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Have you ever been forced to go somewhere by your parents? A place you really didn’t want to go to at all, but had no say in the whole situation? I suppose many teens have been put through this type of situation. As for me, this has happened more than once. The most memorable time this has happened occurred this past summer when I was forced by my parents to go to a week long Christian Youth Summer Camp in Pine Crest with my youth group from church.
It all began around the end of my summer vacation. My church youth group planned on going to this youth camp in Pine Crest, but I had other plans. I didn’t want to go with them because I didn’t really get along with any of the teenagers in the group. I was looking forward to enjoying the last few weeks I had of my summer vacation doing nothing at all. But my parents had already made the decision to go to the camp for me. They didn’t give me any options or chances to get out of going. So I was stuck and I had no choice but to go to a camp for one week with people I didn’t even talk to or really even knew.
On the way to the camp, I sat in the back of the van and ignored everyone. I had a really bad attitude because I didn’t want to be there. When we arrived at camp my spirits lifted a little bit because the camp was so beautiful and surrounded by mountains and beautiful scenery. The first thing we did when we got there was check into our cabins where we were going to spend the next week. We were split up into groups of five people and my roommates were girls I didn’t talk with much so I just kept to myself. Afterwards, it was time for our first service in the chapel. I wasn’t looking forward to sitting there for two hours listening to the pastor talk about boring stuff. But as the pastor started his sermon, I actually was paying attention. Surprisingly his sermon was really good and I enjoyed it very much. After the service my attitude changed drastically; from being moody and bitter, to being happy and excited that I was at camp. The next day of camp, we began the outdoor activities. I expected the camp games to be silly and boring but they were really fun. Different churches from California were there and we competed against them in the different games.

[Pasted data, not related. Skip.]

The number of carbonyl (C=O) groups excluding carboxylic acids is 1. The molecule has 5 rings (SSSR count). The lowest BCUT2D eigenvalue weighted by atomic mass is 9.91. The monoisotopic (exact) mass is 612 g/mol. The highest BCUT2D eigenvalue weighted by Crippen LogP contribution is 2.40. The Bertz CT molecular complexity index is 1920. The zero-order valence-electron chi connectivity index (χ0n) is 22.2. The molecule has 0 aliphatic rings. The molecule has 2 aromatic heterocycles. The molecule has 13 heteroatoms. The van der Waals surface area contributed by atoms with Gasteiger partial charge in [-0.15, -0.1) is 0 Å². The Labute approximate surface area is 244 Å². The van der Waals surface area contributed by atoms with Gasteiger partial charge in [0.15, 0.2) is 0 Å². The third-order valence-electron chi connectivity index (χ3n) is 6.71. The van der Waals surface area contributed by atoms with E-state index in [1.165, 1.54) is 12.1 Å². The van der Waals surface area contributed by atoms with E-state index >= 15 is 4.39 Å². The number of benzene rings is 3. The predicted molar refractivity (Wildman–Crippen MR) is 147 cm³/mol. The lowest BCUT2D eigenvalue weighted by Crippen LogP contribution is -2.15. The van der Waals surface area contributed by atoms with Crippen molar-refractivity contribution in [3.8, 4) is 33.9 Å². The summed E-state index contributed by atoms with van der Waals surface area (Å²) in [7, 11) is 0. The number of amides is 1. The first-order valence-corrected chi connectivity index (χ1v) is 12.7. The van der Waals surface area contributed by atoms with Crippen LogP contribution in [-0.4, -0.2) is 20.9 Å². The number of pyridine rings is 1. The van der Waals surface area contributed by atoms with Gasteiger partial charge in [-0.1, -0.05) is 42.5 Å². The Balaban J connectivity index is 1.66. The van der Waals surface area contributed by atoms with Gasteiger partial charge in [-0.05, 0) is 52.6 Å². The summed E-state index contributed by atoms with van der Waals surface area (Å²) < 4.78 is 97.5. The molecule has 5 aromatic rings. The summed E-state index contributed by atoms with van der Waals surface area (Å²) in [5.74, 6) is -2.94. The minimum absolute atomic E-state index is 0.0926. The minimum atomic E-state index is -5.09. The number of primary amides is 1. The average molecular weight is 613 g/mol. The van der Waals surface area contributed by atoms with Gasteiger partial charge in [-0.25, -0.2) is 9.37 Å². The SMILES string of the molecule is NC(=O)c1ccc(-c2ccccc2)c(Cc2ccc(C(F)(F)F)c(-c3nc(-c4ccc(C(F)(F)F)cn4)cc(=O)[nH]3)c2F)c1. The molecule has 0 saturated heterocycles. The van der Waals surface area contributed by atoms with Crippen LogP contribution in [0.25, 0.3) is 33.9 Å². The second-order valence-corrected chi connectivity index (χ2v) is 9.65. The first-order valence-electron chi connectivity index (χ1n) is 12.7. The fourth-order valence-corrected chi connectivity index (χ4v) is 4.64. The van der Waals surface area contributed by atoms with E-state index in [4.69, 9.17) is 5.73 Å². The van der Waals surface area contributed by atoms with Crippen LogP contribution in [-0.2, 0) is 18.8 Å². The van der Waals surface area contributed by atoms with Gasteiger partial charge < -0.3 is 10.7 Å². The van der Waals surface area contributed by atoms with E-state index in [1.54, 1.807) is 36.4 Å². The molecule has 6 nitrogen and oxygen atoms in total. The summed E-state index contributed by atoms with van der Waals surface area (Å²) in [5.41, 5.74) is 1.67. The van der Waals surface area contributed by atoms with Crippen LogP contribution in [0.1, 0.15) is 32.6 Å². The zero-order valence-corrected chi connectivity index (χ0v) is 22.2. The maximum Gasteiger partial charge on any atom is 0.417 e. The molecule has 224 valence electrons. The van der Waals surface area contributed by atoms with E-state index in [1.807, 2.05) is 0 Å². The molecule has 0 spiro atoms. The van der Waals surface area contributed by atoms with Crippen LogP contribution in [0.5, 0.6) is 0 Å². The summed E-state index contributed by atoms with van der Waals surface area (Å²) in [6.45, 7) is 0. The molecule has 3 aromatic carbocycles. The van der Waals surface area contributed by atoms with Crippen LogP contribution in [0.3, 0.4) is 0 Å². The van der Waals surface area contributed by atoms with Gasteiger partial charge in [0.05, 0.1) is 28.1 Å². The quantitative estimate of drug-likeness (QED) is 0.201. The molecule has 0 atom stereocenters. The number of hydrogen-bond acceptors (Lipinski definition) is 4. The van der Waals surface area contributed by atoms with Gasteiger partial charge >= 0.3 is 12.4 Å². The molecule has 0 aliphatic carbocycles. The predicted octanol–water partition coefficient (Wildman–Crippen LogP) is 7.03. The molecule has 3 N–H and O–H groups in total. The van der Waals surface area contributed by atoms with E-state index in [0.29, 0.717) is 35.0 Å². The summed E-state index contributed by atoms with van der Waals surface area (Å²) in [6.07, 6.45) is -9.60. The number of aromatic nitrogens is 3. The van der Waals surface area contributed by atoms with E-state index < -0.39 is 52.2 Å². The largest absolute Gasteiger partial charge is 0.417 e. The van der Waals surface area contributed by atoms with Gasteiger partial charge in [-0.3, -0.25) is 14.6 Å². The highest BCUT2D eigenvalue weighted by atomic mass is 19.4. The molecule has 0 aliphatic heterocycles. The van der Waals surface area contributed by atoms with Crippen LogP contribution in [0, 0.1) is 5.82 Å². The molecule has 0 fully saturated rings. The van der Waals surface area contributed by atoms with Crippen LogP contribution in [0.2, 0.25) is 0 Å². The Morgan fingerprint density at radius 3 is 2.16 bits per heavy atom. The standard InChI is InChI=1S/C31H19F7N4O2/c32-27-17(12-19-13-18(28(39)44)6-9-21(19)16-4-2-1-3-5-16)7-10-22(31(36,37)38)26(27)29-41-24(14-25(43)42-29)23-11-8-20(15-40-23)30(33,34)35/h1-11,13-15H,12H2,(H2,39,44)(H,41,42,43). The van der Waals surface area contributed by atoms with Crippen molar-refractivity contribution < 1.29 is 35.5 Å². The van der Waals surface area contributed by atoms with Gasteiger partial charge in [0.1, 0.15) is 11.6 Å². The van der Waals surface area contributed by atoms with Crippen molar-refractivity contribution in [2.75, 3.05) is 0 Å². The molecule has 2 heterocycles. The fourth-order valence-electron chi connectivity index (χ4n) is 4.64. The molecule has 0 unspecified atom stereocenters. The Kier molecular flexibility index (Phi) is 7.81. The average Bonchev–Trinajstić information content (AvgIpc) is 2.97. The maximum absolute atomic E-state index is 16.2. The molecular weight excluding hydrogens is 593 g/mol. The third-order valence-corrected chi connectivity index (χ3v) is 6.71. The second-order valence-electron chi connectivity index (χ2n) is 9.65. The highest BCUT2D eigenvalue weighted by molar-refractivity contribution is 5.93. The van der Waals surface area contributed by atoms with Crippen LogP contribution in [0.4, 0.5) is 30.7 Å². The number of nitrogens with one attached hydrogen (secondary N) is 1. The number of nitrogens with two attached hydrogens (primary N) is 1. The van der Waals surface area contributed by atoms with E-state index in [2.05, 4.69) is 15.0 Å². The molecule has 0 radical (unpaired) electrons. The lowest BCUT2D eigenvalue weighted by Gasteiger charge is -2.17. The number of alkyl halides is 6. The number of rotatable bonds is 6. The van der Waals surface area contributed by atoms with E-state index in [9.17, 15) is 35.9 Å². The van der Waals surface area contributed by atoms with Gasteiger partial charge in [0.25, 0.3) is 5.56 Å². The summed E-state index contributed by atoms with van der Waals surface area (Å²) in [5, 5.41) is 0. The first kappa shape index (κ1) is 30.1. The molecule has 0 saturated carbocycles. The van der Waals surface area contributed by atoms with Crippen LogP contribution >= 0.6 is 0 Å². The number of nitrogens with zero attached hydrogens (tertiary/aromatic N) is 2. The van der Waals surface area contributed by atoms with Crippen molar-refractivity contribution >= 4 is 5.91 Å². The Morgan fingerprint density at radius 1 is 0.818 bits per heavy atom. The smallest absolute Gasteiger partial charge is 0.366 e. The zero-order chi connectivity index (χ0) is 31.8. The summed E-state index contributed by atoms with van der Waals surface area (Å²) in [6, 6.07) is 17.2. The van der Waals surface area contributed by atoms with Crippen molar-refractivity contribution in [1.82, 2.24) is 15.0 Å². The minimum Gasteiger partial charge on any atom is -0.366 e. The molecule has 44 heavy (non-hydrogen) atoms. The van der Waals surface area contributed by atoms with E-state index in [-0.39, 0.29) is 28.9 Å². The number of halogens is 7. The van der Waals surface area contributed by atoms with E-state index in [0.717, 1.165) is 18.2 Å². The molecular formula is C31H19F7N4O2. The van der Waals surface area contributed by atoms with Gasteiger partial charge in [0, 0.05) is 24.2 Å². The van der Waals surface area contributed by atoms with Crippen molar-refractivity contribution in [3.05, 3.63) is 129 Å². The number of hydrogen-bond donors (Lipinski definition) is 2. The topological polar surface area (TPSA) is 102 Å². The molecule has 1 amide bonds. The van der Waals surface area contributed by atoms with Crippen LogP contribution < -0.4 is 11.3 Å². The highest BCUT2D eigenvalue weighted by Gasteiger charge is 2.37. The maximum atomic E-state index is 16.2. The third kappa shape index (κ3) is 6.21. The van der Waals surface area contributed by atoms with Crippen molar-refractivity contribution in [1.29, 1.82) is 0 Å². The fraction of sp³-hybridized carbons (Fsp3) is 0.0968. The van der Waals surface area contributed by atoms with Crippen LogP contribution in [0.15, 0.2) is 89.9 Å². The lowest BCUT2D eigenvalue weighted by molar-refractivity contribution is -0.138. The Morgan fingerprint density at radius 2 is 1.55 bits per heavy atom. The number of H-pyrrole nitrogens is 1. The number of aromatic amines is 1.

As the week progressed I realized how wrong I was about the camp. At first I didn’t enjoy it because I was still bitter about my parents making me go, but as I loosened up I got to experience all the fun things the camp offered. Going to that camp really changed me and how I see my youth group. It gave me the opportunity to talk more and spend more time with them. By the last day, I was a changed girl. I had grown more in my spiritual faith and I had gained lots of new friends. Realizing how childish I was at first made me want to turn my attitude around and that helped me a lot. Overall, I was glad and thankful that my parents forced me to go to this camp; it benefited me greatly.